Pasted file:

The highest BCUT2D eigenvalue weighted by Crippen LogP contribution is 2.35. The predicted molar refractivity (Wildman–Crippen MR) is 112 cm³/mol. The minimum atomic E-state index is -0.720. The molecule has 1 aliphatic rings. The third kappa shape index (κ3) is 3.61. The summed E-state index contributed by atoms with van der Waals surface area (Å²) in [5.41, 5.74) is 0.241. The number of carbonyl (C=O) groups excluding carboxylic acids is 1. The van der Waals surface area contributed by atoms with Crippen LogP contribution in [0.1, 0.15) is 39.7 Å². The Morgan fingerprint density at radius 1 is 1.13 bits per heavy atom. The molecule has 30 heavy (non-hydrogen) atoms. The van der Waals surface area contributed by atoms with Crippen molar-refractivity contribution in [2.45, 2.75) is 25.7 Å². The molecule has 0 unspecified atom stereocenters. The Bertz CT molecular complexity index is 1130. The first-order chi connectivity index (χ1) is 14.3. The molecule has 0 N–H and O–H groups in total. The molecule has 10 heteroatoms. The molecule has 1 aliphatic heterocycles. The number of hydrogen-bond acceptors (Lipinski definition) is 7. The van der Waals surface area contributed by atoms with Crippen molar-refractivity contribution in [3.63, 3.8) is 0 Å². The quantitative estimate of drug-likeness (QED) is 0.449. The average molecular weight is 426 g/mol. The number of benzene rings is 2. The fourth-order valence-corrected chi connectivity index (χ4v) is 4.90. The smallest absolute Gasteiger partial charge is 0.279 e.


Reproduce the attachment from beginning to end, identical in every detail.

The highest BCUT2D eigenvalue weighted by Crippen LogP contribution is 2.35. The predicted molar refractivity (Wildman–Crippen MR) is 112 cm³/mol. The minimum atomic E-state index is -0.720. The molecule has 1 aliphatic rings. The third kappa shape index (κ3) is 3.61. The summed E-state index contributed by atoms with van der Waals surface area (Å²) in [5.41, 5.74) is 0.241. The number of carbonyl (C=O) groups excluding carboxylic acids is 1. The van der Waals surface area contributed by atoms with Crippen LogP contribution in [0.1, 0.15) is 39.7 Å². The Morgan fingerprint density at radius 1 is 1.13 bits per heavy atom. The molecule has 30 heavy (non-hydrogen) atoms. The van der Waals surface area contributed by atoms with Crippen molar-refractivity contribution in [2.45, 2.75) is 25.7 Å². The molecule has 0 unspecified atom stereocenters. The Bertz CT molecular complexity index is 1130. The first-order chi connectivity index (χ1) is 14.3. The molecule has 0 N–H and O–H groups in total. The molecule has 10 heteroatoms. The molecule has 1 aliphatic heterocycles. The number of hydrogen-bond acceptors (Lipinski definition) is 7. The van der Waals surface area contributed by atoms with Crippen molar-refractivity contribution in [3.63, 3.8) is 0 Å². The quantitative estimate of drug-likeness (QED) is 0.449. The average molecular weight is 426 g/mol. The number of benzene rings is 2. The fourth-order valence-corrected chi connectivity index (χ4v) is 4.90. The smallest absolute Gasteiger partial charge is 0.279 e.